Between summer 2011 and spring 2012, the National Labor Relations Board’s (NLRB) Acting General Counsel drew substantial attention in his direction by publishing three lengthy Advice Memos, which expressed his views on the application of the National Labor Relations Act (NLRA) to social media policy provisions and employers’ discipline based on employees’ personal social media content. These memoranda, however, revealed only the litigation positions that the NLRB’s cadre of enforcement attorneys would take in this new and evolving area of the law. The views expressed in the memos did not, and do not, bind the Board. Last week, however, the Board issued an opinion, which, albeit not analyzing the employer’s social media policy per se, revealed the Board’s thinking on several employment policies commonly found in employers’ social media policies. Costco Wholesale Corporation, 358 N.L.R.B. No. 106 (Sept. 7, 2012).

Policy Prohibiting Damaging Statements about About the Company or Its Employees

No employer likes to see its own employees publicly post content damaging to the employer or any member of its workforce. The Board, however, ruled that employers generally cannot prohibit such speech because the prohibition would violate Section 7 of the NLRA by chilling employees from publicly commenting about the terms or conditions of employment. More specifically, the Board held that the following policy language violates the NLRA: “Employees should be aware that statements posted electronically (such as [to] online message boards or discussion groups) that damage the Company, defame any individual or damage any person’s reputation . . . may be subject to discipline . . . .”

Significantly, in disapproving this policy language, the Board suggested policy language that would be permissible. The Board cited to prior decisions that approved prohibitions on speech that is: (a) “malicious, abusive or unlawful;” (b) “profane language” and “harassment;” (c) “injurious, offensive, threatening, intimidating, coercing, or interfering with” other employees; and (d) “slanderous or detrimental to the company” when “among a list of 19 rules which prohibited egregious conduct such as ‘sabotage or sexual or racial harassment’.” (Emphasis supplied)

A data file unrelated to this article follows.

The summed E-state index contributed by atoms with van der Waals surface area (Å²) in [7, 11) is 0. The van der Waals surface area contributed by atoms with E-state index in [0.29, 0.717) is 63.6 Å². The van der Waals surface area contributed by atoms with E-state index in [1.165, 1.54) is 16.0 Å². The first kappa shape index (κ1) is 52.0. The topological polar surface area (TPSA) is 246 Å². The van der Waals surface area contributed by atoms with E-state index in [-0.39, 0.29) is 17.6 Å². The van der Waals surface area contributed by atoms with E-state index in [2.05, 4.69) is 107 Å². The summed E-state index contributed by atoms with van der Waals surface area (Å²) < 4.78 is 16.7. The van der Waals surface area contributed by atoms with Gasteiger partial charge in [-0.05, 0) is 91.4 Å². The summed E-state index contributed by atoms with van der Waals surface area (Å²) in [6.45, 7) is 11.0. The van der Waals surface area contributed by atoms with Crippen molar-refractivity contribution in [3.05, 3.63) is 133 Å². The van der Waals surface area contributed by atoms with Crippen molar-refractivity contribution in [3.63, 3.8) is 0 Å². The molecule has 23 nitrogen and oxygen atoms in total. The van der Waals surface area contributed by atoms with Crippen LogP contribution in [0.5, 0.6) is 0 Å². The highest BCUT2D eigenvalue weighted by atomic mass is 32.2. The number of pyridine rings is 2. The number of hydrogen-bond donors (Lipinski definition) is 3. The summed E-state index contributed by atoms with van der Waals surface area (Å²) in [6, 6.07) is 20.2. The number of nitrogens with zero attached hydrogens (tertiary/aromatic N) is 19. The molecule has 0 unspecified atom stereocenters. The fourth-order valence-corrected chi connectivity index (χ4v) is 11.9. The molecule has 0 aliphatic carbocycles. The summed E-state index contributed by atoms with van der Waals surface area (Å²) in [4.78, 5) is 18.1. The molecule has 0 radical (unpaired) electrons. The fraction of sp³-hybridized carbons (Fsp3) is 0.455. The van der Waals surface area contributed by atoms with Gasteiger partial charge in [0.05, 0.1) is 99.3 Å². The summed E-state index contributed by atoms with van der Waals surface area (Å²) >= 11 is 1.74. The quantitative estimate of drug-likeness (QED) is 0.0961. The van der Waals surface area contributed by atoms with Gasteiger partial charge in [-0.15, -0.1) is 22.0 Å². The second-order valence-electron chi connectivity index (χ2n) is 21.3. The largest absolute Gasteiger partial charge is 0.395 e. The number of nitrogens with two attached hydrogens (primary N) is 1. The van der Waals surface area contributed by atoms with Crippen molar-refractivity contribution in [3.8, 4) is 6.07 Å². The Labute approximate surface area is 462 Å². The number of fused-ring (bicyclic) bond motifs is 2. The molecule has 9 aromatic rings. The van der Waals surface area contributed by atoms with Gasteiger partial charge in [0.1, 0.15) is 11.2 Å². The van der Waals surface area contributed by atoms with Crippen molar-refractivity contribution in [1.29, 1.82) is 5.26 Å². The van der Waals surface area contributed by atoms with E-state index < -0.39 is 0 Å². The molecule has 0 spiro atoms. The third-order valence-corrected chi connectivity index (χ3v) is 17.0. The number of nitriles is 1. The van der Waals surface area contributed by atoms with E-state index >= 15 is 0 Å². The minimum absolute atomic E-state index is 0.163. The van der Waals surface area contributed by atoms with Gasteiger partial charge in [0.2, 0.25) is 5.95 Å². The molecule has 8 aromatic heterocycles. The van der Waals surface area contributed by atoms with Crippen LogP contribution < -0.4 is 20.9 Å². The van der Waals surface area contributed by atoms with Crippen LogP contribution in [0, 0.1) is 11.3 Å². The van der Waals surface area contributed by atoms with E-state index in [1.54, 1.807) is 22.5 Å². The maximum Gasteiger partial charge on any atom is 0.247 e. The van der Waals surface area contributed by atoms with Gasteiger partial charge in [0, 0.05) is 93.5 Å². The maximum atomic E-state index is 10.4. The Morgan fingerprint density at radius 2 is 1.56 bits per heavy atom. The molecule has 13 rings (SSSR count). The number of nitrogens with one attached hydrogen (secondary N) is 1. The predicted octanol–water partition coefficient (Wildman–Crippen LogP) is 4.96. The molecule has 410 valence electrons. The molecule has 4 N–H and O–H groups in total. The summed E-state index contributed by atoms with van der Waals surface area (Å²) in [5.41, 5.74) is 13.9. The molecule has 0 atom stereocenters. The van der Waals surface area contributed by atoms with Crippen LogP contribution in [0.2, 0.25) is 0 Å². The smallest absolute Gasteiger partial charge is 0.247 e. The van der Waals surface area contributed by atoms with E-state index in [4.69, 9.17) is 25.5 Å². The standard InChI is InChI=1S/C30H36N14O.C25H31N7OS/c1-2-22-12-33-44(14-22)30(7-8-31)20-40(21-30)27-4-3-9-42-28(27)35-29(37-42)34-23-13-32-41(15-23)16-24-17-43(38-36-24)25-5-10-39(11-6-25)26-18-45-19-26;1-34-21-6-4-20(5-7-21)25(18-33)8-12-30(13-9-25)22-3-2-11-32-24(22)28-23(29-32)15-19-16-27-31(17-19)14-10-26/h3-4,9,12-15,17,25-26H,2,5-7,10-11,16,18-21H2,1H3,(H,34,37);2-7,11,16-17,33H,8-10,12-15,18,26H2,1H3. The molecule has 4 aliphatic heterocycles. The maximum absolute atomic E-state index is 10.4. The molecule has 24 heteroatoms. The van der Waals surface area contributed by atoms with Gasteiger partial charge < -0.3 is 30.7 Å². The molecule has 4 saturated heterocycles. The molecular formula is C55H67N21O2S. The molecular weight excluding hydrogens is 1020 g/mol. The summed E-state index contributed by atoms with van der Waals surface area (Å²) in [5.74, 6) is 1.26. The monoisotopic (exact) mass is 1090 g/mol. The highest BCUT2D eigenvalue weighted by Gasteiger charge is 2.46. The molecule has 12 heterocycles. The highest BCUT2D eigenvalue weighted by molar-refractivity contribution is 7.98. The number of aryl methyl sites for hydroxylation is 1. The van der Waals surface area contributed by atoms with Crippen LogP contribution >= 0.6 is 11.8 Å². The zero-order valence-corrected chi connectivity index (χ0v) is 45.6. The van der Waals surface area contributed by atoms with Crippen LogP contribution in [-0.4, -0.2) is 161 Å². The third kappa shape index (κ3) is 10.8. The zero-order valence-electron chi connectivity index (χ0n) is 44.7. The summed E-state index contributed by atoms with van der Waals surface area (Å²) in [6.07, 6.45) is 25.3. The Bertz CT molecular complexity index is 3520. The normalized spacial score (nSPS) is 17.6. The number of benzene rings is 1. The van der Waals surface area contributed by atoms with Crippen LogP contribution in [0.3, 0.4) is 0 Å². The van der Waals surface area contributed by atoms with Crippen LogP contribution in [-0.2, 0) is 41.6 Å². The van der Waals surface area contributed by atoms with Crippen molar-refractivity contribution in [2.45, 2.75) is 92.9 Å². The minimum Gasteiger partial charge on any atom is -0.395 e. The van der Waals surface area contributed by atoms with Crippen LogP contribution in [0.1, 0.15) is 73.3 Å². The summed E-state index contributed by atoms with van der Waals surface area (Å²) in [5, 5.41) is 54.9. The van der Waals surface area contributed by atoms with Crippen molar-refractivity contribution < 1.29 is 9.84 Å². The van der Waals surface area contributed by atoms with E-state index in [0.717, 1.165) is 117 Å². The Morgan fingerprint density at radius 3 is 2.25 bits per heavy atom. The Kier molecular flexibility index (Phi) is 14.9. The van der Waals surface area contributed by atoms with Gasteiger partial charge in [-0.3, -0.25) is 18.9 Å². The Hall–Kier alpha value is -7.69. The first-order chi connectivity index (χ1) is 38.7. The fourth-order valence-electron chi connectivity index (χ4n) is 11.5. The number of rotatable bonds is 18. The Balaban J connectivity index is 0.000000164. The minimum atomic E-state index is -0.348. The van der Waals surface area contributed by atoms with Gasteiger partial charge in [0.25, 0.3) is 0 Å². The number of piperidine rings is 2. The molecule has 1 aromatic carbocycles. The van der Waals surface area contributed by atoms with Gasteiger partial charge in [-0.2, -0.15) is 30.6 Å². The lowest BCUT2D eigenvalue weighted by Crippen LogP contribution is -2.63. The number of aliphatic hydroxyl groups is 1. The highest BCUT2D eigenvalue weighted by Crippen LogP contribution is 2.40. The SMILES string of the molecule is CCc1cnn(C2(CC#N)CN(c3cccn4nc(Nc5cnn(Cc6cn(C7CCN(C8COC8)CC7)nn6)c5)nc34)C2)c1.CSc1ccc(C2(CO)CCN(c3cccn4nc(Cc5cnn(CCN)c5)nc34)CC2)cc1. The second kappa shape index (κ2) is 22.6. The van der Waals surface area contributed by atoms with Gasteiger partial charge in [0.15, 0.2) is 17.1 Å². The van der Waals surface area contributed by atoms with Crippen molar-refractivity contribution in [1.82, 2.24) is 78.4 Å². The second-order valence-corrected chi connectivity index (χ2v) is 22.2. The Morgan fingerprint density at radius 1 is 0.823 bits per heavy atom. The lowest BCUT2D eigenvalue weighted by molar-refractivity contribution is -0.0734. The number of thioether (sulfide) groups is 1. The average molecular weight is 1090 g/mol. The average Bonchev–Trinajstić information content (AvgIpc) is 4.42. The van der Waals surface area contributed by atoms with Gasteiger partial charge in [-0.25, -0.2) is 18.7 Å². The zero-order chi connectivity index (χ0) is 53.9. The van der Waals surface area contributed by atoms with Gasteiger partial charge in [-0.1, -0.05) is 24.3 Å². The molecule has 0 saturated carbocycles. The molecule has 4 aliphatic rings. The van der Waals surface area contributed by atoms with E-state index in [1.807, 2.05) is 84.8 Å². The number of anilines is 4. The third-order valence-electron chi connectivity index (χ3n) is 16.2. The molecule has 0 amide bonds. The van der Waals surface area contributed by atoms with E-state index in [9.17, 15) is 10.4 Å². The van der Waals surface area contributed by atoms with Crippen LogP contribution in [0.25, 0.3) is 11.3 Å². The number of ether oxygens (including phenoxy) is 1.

The critical take away for employers is that social media policy provisions that prohibit damaging or defamatory speech must be contained within a list of categories of speech that unequivocally are not protected under the NLRA. The Board would presumably then read the language prohibiting defamation in its context and conclude that no reasonable employee would understand the policy to prohibit true, or inadvertently false, statements about the terms or conditions of employment, which the NLRA protects.

Policy Prohibiting Employees from Discussing a Co-Worker’s Health Condition

Even though the Health Insurance Portability and Accountability Act of 1996 (HIPAA) applies only to a relatively small portion of all health information collected by employers, i.e., health benefits information, the law’s substantial civil penalties and stiff criminal sanctions have instilled fear in the hearts of many HR professionals of any public communication of employee health information. The potential for mass disclosure through social media has stoked that concern, leading some employers to try to shut “loose lips” with a policy like the one in this case: “[E]mployees are prohibited from discussing private matters of members and other employees . . . includ[ing] topics such as, but not limited to, sick calls, leaves of absence, FMLA call-outs, ADA accommodations, workers’ compensation injuries, personal health information, etc.” The Board held that this policy violates the NLRA because all of the listed “private matters” relate to the terms and conditions of employment.

The Board’s holding does not mean, however, that employers can never discipline employees who use social media to gossip about a co-worker’s or supervisor’s health condition. The Board explained that employers are not required to sit on their hands when employees come into possession of health information “through access to company records in the course of their job duties.” In other words, an employer can promulgate a policy that prohibits employees whose job duties entail access to employees’ health information from disclosing that information in any manner, including publication in social media. 

Policy Prohibiting Employees from Discussing Their Compensation